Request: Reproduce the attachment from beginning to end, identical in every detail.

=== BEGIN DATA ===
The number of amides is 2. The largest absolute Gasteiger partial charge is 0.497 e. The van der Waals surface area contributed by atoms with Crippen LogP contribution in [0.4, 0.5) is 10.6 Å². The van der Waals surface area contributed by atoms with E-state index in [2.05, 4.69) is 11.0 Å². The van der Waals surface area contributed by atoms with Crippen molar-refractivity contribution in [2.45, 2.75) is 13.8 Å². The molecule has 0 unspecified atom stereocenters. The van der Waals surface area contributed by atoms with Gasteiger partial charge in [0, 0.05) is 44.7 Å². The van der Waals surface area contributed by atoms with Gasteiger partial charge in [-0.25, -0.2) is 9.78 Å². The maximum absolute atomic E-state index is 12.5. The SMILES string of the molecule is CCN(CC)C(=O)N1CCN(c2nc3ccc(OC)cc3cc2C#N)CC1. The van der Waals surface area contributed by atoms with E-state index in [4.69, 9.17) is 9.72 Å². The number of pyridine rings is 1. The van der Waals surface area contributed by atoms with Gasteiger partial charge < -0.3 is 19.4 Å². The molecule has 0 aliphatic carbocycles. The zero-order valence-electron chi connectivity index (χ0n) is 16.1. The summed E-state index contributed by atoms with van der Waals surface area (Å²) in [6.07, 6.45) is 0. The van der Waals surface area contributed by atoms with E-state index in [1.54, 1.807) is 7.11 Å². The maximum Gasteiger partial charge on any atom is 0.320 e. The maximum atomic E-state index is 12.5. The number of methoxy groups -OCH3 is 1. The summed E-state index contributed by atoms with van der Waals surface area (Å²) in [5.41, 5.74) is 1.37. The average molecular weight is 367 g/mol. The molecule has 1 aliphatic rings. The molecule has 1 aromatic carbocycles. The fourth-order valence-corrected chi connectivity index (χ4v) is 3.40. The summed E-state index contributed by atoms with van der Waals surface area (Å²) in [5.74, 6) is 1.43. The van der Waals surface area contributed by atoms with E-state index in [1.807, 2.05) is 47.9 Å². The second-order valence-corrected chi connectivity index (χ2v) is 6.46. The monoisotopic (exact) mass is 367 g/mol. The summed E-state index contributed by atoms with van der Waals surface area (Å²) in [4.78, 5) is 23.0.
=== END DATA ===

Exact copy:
The number of amides is 2. The largest absolute Gasteiger partial charge is 0.497 e. The van der Waals surface area contributed by atoms with Crippen LogP contribution in [0.4, 0.5) is 10.6 Å². The van der Waals surface area contributed by atoms with E-state index in [2.05, 4.69) is 11.0 Å². The van der Waals surface area contributed by atoms with Crippen molar-refractivity contribution in [2.45, 2.75) is 13.8 Å². The molecule has 0 unspecified atom stereocenters. The van der Waals surface area contributed by atoms with Gasteiger partial charge in [0, 0.05) is 44.7 Å². The van der Waals surface area contributed by atoms with Gasteiger partial charge in [-0.25, -0.2) is 9.78 Å². The maximum absolute atomic E-state index is 12.5. The SMILES string of the molecule is CCN(CC)C(=O)N1CCN(c2nc3ccc(OC)cc3cc2C#N)CC1. The van der Waals surface area contributed by atoms with E-state index in [4.69, 9.17) is 9.72 Å². The number of pyridine rings is 1. The van der Waals surface area contributed by atoms with Gasteiger partial charge < -0.3 is 19.4 Å². The molecule has 0 aliphatic carbocycles. The zero-order valence-electron chi connectivity index (χ0n) is 16.1. The summed E-state index contributed by atoms with van der Waals surface area (Å²) in [6.07, 6.45) is 0. The van der Waals surface area contributed by atoms with E-state index in [1.54, 1.807) is 7.11 Å². The maximum Gasteiger partial charge on any atom is 0.320 e. The maximum atomic E-state index is 12.5. The number of methoxy groups -OCH3 is 1. The summed E-state index contributed by atoms with van der Waals surface area (Å²) in [5.41, 5.74) is 1.37. The average molecular weight is 367 g/mol. The molecule has 1 aliphatic rings. The molecule has 1 aromatic carbocycles. The fourth-order valence-corrected chi connectivity index (χ4v) is 3.40. The summed E-state index contributed by atoms with van der Waals surface area (Å²) in [5.74, 6) is 1.43. The van der Waals surface area contributed by atoms with E-state index in [1.807, 2.05) is 47.9 Å². The second-order valence-corrected chi connectivity index (χ2v) is 6.46. The monoisotopic (exact) mass is 367 g/mol. The summed E-state index contributed by atoms with van der Waals surface area (Å²) in [4.78, 5) is 23.0.